What is POP3 (Post Office Protocol 3)?
Post Office Protocol 3, or POP3, is the most commonly used protocol for receiving email over the internet. This standard protocol, which most email servers and their clients support, is used to receive emails from a remote server and send to a local client.
A recipient or their email client can download mail periodically from the server using POP3. Thus, POP3 offers a means of downloading email from a server to the client so the recipient can view the email offline. POP3 can be thought of as a "store-and-forward" service.
Once the email is on the client, POP3 then deletes it from the server. With some implementations, users or an administrator can specify that mail be saved for some time, allowing users to download email as many times as they wish within the specified period.
POP3 and email applications
POP3 is built into most popular email clients, including Microsoft Outlook. The protocol will work provided that the email program is configured to host POP3. Each POP3 mail server has a different address that must be entered into the email program for it to connect with the protocol. Users must also enter their username and password to receive email successfully.
POP3 works on the following two ports by default:
- port 110: default, non-encrypted port; and
- port 995: should be used when the user needs to connect using POP3 securely.
How POP3 operates
The server starts POP3 service by listening on TCP port 110. When a client wishes to use POP3 for email retrieval, it establishes a TCP connection with the server host. Once this connection is established, the POP3 server sends a greeting. At this point, the session enters the authorization state.
In the transaction state that follows, the client and server exchange commands and responses until the connection is either closed or aborted. Commands from the client consist of case-insensitive keywords, possibly followed by arguments. Responses from the server consist of a status indicator and a keyword, which may be followed by additional information.
When the client issues the quit command, the session enters the update state. The POP3 server releases any resources acquired during the transaction state, and says "goodbye," which is when the TCP connection is closed.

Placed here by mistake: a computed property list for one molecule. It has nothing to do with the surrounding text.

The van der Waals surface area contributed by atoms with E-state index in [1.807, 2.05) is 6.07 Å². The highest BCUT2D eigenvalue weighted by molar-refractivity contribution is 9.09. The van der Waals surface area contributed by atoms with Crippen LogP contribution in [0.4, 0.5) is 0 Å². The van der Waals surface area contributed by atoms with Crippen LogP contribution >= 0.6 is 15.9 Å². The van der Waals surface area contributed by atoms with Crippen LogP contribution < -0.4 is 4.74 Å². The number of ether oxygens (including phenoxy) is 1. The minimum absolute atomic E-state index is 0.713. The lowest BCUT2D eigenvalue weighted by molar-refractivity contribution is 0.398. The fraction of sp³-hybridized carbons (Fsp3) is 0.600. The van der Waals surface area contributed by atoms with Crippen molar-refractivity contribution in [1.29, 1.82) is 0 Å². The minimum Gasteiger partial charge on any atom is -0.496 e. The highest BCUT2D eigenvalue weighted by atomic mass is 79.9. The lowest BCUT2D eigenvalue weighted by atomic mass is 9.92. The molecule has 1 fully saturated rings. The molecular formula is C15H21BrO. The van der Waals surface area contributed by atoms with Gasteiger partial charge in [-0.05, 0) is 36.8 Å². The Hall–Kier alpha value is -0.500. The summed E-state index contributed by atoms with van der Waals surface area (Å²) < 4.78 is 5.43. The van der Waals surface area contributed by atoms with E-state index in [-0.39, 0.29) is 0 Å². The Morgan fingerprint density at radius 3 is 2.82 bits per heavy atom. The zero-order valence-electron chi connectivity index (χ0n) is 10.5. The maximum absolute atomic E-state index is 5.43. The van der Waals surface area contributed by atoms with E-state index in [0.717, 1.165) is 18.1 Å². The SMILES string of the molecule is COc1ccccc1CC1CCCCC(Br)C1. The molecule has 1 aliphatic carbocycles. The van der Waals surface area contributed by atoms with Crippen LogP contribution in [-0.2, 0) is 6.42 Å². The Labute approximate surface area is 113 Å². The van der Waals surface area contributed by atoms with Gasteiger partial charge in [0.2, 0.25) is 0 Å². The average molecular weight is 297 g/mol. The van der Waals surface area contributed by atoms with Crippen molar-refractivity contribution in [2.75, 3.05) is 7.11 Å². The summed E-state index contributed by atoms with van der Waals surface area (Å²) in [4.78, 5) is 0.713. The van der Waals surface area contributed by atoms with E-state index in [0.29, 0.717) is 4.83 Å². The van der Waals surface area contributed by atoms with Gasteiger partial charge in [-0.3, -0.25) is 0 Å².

After the POP3 session enters the update state, the POP3 server deletes the message.
Advantages and limitations of POP3
Although POP3 has been enhanced many times since it originated in the late 1980s, it remains popular because of its simplicity. Another reason for its ubiquity is that it enables email to be retrieved efficiently with minimal errors.
The protocol is ideal when users need to access their email offline and they use a designated device for retrieval. POP3 is also useful for sending and storing bulk email messages.
POP3 is not intended to support email manipulation or synchronization on the server, since the email is meant to be downloaded to the client and then deleted from the server. For these use cases, the more advanced and complex Internet Message Access Protocol (IMAP) is used.
IMAP can also poll an existing connection for newly arrived messages, and it supports multiple folders on the server. POP3 doesn't have these capabilities.
How are POP3, IMAP and SMTP related?
IMAP is an alternative email retrieval protocol. Similar to a remote file server, IMAP allows the user to retain email on the server, where the email can be organized in folders.
Like POP3, IMAP is supported by all modern email clients and web servers. But unlike POP3, IMAP also synchronizes the email across multiple devices or clients, making it more suitable than POP3 when a user is working with many devices or wants to access email from multiple locations. IMAP works on ports 143 and 993.
POP3 and IMAP both pertain to the receipt of email but differ from the Simple Mail Transfer Protocol (SMTP), a protocol for transferring email across the internet. SMTP sends email, a mail handler receives it on the recipient's behalf, and the mail is read using POP3 or IMAP.